Lora McGlasson Robins was born June 24, 1912, in Waco, Texas, the third of five children of John and Lora McGlasson. In addition to her father’s legal practice in Waco, the McGlassons maintained a small farm, and early on their daughter learned how to milk the cow and harvest a chicken for Sunday dinner. She graduated from Waco High School and received a B.A. from Baylor University in 1932.
After a year-long teaching stint, Lora went to work in her father’s law office. It was there where she met her husband-to-be, E. Claiborne Robins, who was traveling the country introducing physicians to the pharmaceutical products of the fledgling A. H. Robins Company. Following her marriage on her 26th birthday in 1938, she accompanied Claiborne throughout the southwestern United States in his Model A Ford, as he continued his sales calls on physicians. Her pioneer spirit made her an ideal companion, as she quickly learned to set up housekeeping in every available lodging, doing laundry in the bathtub and baking pies nightly to fatten up her young 6’2″, 152 lb. husband.
Following their return to Richmond, she set to work as a loyal helpmate to build the company into the multi-national entity it was to become. From the beginning – and later as the A. H. Robins company grew to over 6,000 employees – she hosted large dinners at their Richmond for each new group of sales representatives, always preparing the meals herself. Lora indeed played a major role in creating the “family feeling” that the pharmaceutical company became widely known for. From time to time, they shut down the company to take all the employees on trips to N.Y.C., Washington D.C., Miami and Havana, Cuba. In the 1960s, with their love of Big Band music, she and Claiborne were able to bring the Glenn Miller Band and the following year Jimmy and Tommy Dorsey to Richmond to perform for the Robins Company employees.
With Claiborne working long hours to build the company, she bore most of the responsibility to raise their three children. Over the years she instilled in each of them her resourceful and adventurous nature and her can-do willingness to tackle almost any task, from re-wiring lamps to transforming under-funded non-profits. She loved to cook, but derived her greatest domestic pleasure from always having beautiful and extensive landscaping. Her appreciation of the natural world always kept her eager to learn more about her surroundings. In later life she became a discerning connoisseur of fine art, assembling impressive collections of unusual gems, shells and minerals, Old Masters paintings, fine examples of 18th century American furniture, Hester Bateman silver, and Boehm Birds, all of which she then donated to a number of Richmond area museums.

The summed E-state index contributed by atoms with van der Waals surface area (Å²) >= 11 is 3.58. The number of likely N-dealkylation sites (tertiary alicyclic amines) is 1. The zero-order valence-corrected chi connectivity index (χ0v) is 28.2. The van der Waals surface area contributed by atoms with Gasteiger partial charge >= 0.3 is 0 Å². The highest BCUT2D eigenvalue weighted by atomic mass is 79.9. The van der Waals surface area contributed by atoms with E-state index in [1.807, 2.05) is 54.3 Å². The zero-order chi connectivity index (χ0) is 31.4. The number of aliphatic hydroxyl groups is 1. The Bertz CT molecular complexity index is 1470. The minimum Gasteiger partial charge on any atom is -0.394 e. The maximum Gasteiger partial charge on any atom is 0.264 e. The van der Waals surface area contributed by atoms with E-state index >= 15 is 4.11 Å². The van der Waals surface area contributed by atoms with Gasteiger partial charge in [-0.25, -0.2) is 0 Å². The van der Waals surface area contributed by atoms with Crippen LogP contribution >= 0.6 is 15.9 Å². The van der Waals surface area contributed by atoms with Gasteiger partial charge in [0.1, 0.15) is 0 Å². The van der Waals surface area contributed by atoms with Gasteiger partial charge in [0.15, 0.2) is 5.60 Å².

Her involvement with, and support of, local non-profits and individuals gave her great pleasure throughout her life. To the end, she always remembered to extend a hand to those who were less fortunate, with countless instances of “quiet philanthropy,” where she wasn’t seeking recognition, but was just trying to help someone in need. This personal philanthropy, both before and following Claiborne’s death in 1995, brought Mrs. Robins immense satisfaction, benefiting among many others, the American Red Cross and the Central Virginia Food Bank, the Virginia Historical Society, the Virginia Museum of Fine Arts, and the University of Richmond’s Lora Robins Gallery of Design and Nature. But her passion and her greatest interest were focused on Richmond’s Lewis Ginter Botanical Garden. Together with its Executive Director, Frank Robinson, they envisioned and brought to life a dream that has transformed the Garden today into a destination of national renown.
Over the decades, she and Claiborne were committed to sharing their good fortune with the community. Early on, they created the Robins Foundation, a family charitable foundation to ensure the perpetuation of their philanthropic legacy. In addition, their personal lifelong support of Richmond organizations, individuals and Claiborne’s alma mater, the University of Richmond, is evidenced by the many places and programs that today carry the Robins name. In 2004, Mrs. Robins was named the Outstanding Virginian of the Year by the General Assembly. She passed away on August 22, 2010.
We wanted to share an update with you about UnBoundRVA, one of our top five finalists for the 2014 Lora M. & E. Claiborne Robins, Sr. Community Innovation Grant awarded last December. UnBoundRVA partners with other nonprofits and community organizations that operate in low-income areas of Richmond. These partners refer individuals that are interested in starting their own small business. UnBoundRVA then selects candidates to participate in a six week workshop. And at the conclusion of the workshop, we select five candidates who continue on into the business development program. During the business development program candidates receive support to get their businesses off the ground.
Recently, UnboundRVA shared with us some of the successes stories of their entrepreneurs.
Raheim owns Watson’s Windows & Exteriors is a window washing and power washing business. He shared the story of his life and opening his own business with 700 students, teachers and alumni at St. Christopher’s School.
Carolyn owns The Crafty Peacock Corporation (TCPC) is a business-to-business gift basket service that specializes in welcoming gift baskets and bags for any business’ clients. TCPC was hired to provide 25 gift baskets to Steve Case, founder of AOL, and his entourage as the Rise of the Rest tour stopped in Richmond. Read more here.
Learn more about the great work that UnBoundRVA is doing on their website. We’re thrilled to be supporting such a great organization.